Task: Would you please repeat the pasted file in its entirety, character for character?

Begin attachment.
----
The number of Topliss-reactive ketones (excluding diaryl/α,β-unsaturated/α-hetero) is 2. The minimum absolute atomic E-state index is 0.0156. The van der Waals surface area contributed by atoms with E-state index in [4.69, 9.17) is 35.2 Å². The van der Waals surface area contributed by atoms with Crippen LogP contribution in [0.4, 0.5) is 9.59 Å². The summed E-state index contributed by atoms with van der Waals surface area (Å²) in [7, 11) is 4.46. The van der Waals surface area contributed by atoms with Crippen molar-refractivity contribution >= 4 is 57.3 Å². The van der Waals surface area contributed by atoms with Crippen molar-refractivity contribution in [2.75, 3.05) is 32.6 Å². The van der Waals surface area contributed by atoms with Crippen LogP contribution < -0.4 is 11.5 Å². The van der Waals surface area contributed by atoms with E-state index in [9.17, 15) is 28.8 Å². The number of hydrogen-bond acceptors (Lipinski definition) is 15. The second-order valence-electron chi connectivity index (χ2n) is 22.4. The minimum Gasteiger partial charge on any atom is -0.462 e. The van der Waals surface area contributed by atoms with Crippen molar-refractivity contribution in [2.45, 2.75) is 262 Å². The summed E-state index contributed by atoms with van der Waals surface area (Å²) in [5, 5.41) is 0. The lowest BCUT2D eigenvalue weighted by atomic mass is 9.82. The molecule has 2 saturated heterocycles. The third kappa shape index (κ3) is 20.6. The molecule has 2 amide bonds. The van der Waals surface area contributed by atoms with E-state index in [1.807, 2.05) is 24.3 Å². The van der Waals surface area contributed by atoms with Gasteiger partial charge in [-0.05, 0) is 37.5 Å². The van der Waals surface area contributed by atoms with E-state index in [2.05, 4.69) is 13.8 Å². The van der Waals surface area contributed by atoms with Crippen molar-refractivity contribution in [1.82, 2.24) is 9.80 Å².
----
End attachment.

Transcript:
The number of Topliss-reactive ketones (excluding diaryl/α,β-unsaturated/α-hetero) is 2. The minimum absolute atomic E-state index is 0.0156. The van der Waals surface area contributed by atoms with E-state index in [4.69, 9.17) is 35.2 Å². The van der Waals surface area contributed by atoms with Crippen LogP contribution in [0.4, 0.5) is 9.59 Å². The summed E-state index contributed by atoms with van der Waals surface area (Å²) in [7, 11) is 4.46. The van der Waals surface area contributed by atoms with Crippen molar-refractivity contribution >= 4 is 57.3 Å². The van der Waals surface area contributed by atoms with Crippen molar-refractivity contribution in [2.75, 3.05) is 32.6 Å². The van der Waals surface area contributed by atoms with Crippen LogP contribution < -0.4 is 11.5 Å². The van der Waals surface area contributed by atoms with E-state index in [9.17, 15) is 28.8 Å². The number of hydrogen-bond acceptors (Lipinski definition) is 15. The second-order valence-electron chi connectivity index (χ2n) is 22.4. The minimum Gasteiger partial charge on any atom is -0.462 e. The van der Waals surface area contributed by atoms with Crippen molar-refractivity contribution in [2.45, 2.75) is 262 Å². The summed E-state index contributed by atoms with van der Waals surface area (Å²) in [5, 5.41) is 0. The lowest BCUT2D eigenvalue weighted by atomic mass is 9.82. The molecule has 2 saturated heterocycles. The third kappa shape index (κ3) is 20.6. The molecule has 2 amide bonds. The van der Waals surface area contributed by atoms with E-state index in [1.807, 2.05) is 24.3 Å². The van der Waals surface area contributed by atoms with Gasteiger partial charge in [-0.05, 0) is 37.5 Å². The van der Waals surface area contributed by atoms with E-state index in [2.05, 4.69) is 13.8 Å². The van der Waals surface area contributed by atoms with Crippen molar-refractivity contribution in [1.82, 2.24) is 9.80 Å².